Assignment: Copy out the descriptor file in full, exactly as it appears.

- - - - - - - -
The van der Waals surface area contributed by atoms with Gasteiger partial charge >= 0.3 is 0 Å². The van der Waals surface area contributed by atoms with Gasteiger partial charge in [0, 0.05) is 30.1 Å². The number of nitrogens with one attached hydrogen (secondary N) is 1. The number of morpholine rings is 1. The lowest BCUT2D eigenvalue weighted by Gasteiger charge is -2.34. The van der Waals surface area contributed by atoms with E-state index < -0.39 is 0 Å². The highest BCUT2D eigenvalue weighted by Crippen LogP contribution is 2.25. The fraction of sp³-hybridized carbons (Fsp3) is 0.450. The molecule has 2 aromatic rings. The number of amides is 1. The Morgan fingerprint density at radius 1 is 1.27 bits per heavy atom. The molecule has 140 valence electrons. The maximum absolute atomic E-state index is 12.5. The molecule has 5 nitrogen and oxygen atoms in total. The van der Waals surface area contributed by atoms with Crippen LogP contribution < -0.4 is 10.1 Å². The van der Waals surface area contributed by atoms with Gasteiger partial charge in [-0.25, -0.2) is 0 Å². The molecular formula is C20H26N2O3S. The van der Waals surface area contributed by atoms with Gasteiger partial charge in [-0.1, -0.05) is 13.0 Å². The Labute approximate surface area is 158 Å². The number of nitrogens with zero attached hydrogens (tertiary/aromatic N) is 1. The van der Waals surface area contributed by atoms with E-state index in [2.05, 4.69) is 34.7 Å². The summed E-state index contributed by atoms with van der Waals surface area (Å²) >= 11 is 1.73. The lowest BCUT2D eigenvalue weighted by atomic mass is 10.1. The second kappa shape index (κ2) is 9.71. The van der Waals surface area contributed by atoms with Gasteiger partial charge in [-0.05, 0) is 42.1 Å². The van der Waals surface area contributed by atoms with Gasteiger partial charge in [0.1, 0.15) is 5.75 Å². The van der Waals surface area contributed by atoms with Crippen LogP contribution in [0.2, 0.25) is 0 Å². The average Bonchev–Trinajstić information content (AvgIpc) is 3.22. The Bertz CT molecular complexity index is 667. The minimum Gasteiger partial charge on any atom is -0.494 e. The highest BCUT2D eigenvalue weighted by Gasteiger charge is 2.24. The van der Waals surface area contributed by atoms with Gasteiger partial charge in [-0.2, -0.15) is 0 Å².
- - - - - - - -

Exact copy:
The van der Waals surface area contributed by atoms with Gasteiger partial charge >= 0.3 is 0 Å². The van der Waals surface area contributed by atoms with Gasteiger partial charge in [0, 0.05) is 30.1 Å². The number of nitrogens with one attached hydrogen (secondary N) is 1. The number of morpholine rings is 1. The lowest BCUT2D eigenvalue weighted by Gasteiger charge is -2.34. The van der Waals surface area contributed by atoms with E-state index < -0.39 is 0 Å². The highest BCUT2D eigenvalue weighted by Crippen LogP contribution is 2.25. The fraction of sp³-hybridized carbons (Fsp3) is 0.450. The molecule has 2 aromatic rings. The number of amides is 1. The Morgan fingerprint density at radius 1 is 1.27 bits per heavy atom. The molecule has 140 valence electrons. The maximum absolute atomic E-state index is 12.5. The molecule has 5 nitrogen and oxygen atoms in total. The van der Waals surface area contributed by atoms with Crippen LogP contribution < -0.4 is 10.1 Å². The van der Waals surface area contributed by atoms with Gasteiger partial charge in [-0.25, -0.2) is 0 Å². The molecular formula is C20H26N2O3S. The van der Waals surface area contributed by atoms with Gasteiger partial charge in [-0.1, -0.05) is 13.0 Å². The Labute approximate surface area is 158 Å². The number of nitrogens with zero attached hydrogens (tertiary/aromatic N) is 1. The van der Waals surface area contributed by atoms with E-state index in [2.05, 4.69) is 34.7 Å². The summed E-state index contributed by atoms with van der Waals surface area (Å²) >= 11 is 1.73. The lowest BCUT2D eigenvalue weighted by atomic mass is 10.1. The second kappa shape index (κ2) is 9.71. The van der Waals surface area contributed by atoms with Gasteiger partial charge in [-0.05, 0) is 42.1 Å². The van der Waals surface area contributed by atoms with Gasteiger partial charge in [0.1, 0.15) is 5.75 Å². The van der Waals surface area contributed by atoms with Crippen LogP contribution in [0.2, 0.25) is 0 Å². The average Bonchev–Trinajstić information content (AvgIpc) is 3.22. The Bertz CT molecular complexity index is 667. The minimum Gasteiger partial charge on any atom is -0.494 e. The highest BCUT2D eigenvalue weighted by Gasteiger charge is 2.24. The van der Waals surface area contributed by atoms with Gasteiger partial charge in [-0.2, -0.15) is 0 Å².